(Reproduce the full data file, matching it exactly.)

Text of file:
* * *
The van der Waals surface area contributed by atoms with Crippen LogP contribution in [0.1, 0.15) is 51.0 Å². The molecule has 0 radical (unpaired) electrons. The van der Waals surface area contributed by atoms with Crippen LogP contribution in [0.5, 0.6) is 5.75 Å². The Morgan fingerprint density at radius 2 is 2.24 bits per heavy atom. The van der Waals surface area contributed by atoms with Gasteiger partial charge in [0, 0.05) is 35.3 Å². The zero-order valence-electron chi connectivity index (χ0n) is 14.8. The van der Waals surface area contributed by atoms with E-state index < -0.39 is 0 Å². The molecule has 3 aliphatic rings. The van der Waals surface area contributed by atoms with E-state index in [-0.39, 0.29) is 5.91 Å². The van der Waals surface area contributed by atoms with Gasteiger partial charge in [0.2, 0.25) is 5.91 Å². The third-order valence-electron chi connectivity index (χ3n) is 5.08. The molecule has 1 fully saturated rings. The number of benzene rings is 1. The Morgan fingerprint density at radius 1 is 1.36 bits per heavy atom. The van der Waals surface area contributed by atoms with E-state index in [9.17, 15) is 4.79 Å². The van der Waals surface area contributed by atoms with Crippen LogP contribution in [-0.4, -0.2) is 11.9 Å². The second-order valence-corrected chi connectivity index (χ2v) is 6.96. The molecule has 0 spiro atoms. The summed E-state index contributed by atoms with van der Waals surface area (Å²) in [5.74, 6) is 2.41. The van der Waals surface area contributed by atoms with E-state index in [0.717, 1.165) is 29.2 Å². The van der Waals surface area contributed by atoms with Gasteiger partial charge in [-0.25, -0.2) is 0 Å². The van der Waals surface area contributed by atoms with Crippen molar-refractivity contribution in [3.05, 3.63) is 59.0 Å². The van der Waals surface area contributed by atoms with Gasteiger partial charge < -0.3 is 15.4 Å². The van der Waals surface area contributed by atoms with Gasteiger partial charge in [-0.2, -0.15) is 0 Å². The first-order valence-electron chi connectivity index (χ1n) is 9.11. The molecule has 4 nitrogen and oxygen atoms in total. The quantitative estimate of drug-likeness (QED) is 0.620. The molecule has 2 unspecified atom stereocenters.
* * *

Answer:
The van der Waals surface area contributed by atoms with Crippen LogP contribution in [0.1, 0.15) is 51.0 Å². The molecule has 0 radical (unpaired) electrons. The van der Waals surface area contributed by atoms with Crippen LogP contribution in [0.5, 0.6) is 5.75 Å². The Morgan fingerprint density at radius 2 is 2.24 bits per heavy atom. The van der Waals surface area contributed by atoms with Gasteiger partial charge in [0, 0.05) is 35.3 Å². The zero-order valence-electron chi connectivity index (χ0n) is 14.8. The van der Waals surface area contributed by atoms with E-state index < -0.39 is 0 Å². The molecule has 3 aliphatic rings. The van der Waals surface area contributed by atoms with E-state index in [-0.39, 0.29) is 5.91 Å². The van der Waals surface area contributed by atoms with Gasteiger partial charge in [0.2, 0.25) is 5.91 Å². The third-order valence-electron chi connectivity index (χ3n) is 5.08. The molecule has 1 fully saturated rings. The number of benzene rings is 1. The Morgan fingerprint density at radius 1 is 1.36 bits per heavy atom. The van der Waals surface area contributed by atoms with E-state index in [9.17, 15) is 4.79 Å². The van der Waals surface area contributed by atoms with Crippen LogP contribution in [-0.4, -0.2) is 11.9 Å². The second-order valence-corrected chi connectivity index (χ2v) is 6.96. The molecule has 0 spiro atoms. The summed E-state index contributed by atoms with van der Waals surface area (Å²) in [5.74, 6) is 2.41. The van der Waals surface area contributed by atoms with E-state index in [0.717, 1.165) is 29.2 Å². The van der Waals surface area contributed by atoms with Gasteiger partial charge in [-0.25, -0.2) is 0 Å². The van der Waals surface area contributed by atoms with Crippen molar-refractivity contribution in [3.05, 3.63) is 59.0 Å². The van der Waals surface area contributed by atoms with Gasteiger partial charge < -0.3 is 15.4 Å². The van der Waals surface area contributed by atoms with Gasteiger partial charge in [-0.2, -0.15) is 0 Å². The first-order valence-electron chi connectivity index (χ1n) is 9.11. The molecule has 4 nitrogen and oxygen atoms in total. The quantitative estimate of drug-likeness (QED) is 0.620. The molecule has 2 unspecified atom stereocenters.